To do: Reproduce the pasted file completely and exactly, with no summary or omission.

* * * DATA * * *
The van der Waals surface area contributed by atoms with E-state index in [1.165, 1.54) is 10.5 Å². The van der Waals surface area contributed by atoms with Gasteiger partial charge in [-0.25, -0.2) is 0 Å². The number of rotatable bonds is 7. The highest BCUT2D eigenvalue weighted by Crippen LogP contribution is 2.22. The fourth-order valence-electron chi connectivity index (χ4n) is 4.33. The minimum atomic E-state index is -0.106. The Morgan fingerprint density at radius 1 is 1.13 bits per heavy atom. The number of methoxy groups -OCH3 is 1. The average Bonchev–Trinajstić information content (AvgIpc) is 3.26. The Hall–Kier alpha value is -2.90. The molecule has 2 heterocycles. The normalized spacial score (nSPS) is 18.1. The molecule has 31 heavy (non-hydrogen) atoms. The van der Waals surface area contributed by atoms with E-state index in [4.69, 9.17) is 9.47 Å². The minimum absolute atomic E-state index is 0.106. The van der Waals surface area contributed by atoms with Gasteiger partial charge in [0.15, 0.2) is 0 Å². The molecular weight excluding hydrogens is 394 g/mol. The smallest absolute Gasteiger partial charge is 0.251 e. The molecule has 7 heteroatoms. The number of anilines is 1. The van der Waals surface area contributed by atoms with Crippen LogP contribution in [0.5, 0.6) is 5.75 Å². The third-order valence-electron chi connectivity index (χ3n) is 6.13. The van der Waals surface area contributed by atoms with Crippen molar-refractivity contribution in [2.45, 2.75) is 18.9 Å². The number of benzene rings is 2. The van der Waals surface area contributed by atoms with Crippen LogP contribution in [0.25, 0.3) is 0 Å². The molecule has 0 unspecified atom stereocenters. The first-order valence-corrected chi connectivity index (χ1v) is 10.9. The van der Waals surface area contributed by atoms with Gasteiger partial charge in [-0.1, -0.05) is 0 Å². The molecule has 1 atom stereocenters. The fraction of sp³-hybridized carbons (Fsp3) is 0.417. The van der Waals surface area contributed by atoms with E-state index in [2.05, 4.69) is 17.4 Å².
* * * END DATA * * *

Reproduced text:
The van der Waals surface area contributed by atoms with E-state index in [1.165, 1.54) is 10.5 Å². The van der Waals surface area contributed by atoms with Gasteiger partial charge in [-0.25, -0.2) is 0 Å². The number of rotatable bonds is 7. The highest BCUT2D eigenvalue weighted by Crippen LogP contribution is 2.22. The fourth-order valence-electron chi connectivity index (χ4n) is 4.33. The minimum atomic E-state index is -0.106. The Morgan fingerprint density at radius 1 is 1.13 bits per heavy atom. The number of methoxy groups -OCH3 is 1. The average Bonchev–Trinajstić information content (AvgIpc) is 3.26. The Hall–Kier alpha value is -2.90. The molecule has 2 heterocycles. The normalized spacial score (nSPS) is 18.1. The molecule has 31 heavy (non-hydrogen) atoms. The van der Waals surface area contributed by atoms with E-state index in [4.69, 9.17) is 9.47 Å². The minimum absolute atomic E-state index is 0.106. The van der Waals surface area contributed by atoms with Gasteiger partial charge in [0.15, 0.2) is 0 Å². The molecular weight excluding hydrogens is 394 g/mol. The smallest absolute Gasteiger partial charge is 0.251 e. The molecule has 7 heteroatoms. The number of anilines is 1. The van der Waals surface area contributed by atoms with Crippen LogP contribution in [0.5, 0.6) is 5.75 Å². The third-order valence-electron chi connectivity index (χ3n) is 6.13. The van der Waals surface area contributed by atoms with Crippen molar-refractivity contribution in [2.45, 2.75) is 18.9 Å². The number of benzene rings is 2. The van der Waals surface area contributed by atoms with Crippen LogP contribution in [0.25, 0.3) is 0 Å². The molecule has 0 unspecified atom stereocenters. The first-order valence-corrected chi connectivity index (χ1v) is 10.9. The van der Waals surface area contributed by atoms with Gasteiger partial charge in [-0.1, -0.05) is 0 Å². The molecule has 1 atom stereocenters. The fraction of sp³-hybridized carbons (Fsp3) is 0.417. The van der Waals surface area contributed by atoms with E-state index in [2.05, 4.69) is 17.4 Å².